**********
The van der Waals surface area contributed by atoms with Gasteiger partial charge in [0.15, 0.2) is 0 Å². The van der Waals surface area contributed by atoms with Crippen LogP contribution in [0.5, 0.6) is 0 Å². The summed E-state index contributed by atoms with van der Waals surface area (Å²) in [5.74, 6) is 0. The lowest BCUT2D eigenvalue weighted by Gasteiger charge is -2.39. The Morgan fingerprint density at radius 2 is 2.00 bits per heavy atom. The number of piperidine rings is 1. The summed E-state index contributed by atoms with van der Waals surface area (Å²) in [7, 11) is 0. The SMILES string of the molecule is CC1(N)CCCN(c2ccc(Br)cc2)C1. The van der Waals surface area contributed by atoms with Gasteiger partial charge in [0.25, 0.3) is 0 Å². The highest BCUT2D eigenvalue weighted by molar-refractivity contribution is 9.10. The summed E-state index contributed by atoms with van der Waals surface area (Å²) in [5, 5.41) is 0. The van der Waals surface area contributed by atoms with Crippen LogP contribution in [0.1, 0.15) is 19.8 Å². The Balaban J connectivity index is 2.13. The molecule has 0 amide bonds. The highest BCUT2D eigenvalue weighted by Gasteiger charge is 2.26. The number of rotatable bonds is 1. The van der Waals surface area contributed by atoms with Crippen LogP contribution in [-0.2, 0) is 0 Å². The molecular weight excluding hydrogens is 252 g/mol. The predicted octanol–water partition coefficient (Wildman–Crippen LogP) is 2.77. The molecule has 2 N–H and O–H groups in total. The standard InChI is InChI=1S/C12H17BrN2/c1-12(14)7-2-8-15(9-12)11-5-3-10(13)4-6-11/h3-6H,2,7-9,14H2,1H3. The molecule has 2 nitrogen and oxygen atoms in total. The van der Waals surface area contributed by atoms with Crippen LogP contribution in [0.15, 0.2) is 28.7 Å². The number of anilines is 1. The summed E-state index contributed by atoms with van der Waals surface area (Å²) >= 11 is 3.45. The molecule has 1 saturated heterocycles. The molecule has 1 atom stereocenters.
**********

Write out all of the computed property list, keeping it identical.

The van der Waals surface area contributed by atoms with Gasteiger partial charge in [0.15, 0.2) is 0 Å². The van der Waals surface area contributed by atoms with Crippen LogP contribution in [0.5, 0.6) is 0 Å². The summed E-state index contributed by atoms with van der Waals surface area (Å²) in [5.74, 6) is 0. The lowest BCUT2D eigenvalue weighted by Gasteiger charge is -2.39. The Morgan fingerprint density at radius 2 is 2.00 bits per heavy atom. The number of piperidine rings is 1. The summed E-state index contributed by atoms with van der Waals surface area (Å²) in [7, 11) is 0. The SMILES string of the molecule is CC1(N)CCCN(c2ccc(Br)cc2)C1. The van der Waals surface area contributed by atoms with Gasteiger partial charge in [0.25, 0.3) is 0 Å². The highest BCUT2D eigenvalue weighted by molar-refractivity contribution is 9.10. The summed E-state index contributed by atoms with van der Waals surface area (Å²) in [5, 5.41) is 0. The van der Waals surface area contributed by atoms with Crippen LogP contribution in [0.1, 0.15) is 19.8 Å². The Balaban J connectivity index is 2.13. The molecule has 0 amide bonds. The highest BCUT2D eigenvalue weighted by Gasteiger charge is 2.26. The number of rotatable bonds is 1. The van der Waals surface area contributed by atoms with Crippen LogP contribution in [-0.2, 0) is 0 Å². The molecular weight excluding hydrogens is 252 g/mol. The predicted octanol–water partition coefficient (Wildman–Crippen LogP) is 2.77. The molecule has 2 N–H and O–H groups in total. The standard InChI is InChI=1S/C12H17BrN2/c1-12(14)7-2-8-15(9-12)11-5-3-10(13)4-6-11/h3-6H,2,7-9,14H2,1H3. The molecule has 2 nitrogen and oxygen atoms in total. The van der Waals surface area contributed by atoms with Crippen LogP contribution in [0.15, 0.2) is 28.7 Å². The number of anilines is 1. The summed E-state index contributed by atoms with van der Waals surface area (Å²) >= 11 is 3.45. The molecule has 1 saturated heterocycles. The molecule has 1 atom stereocenters.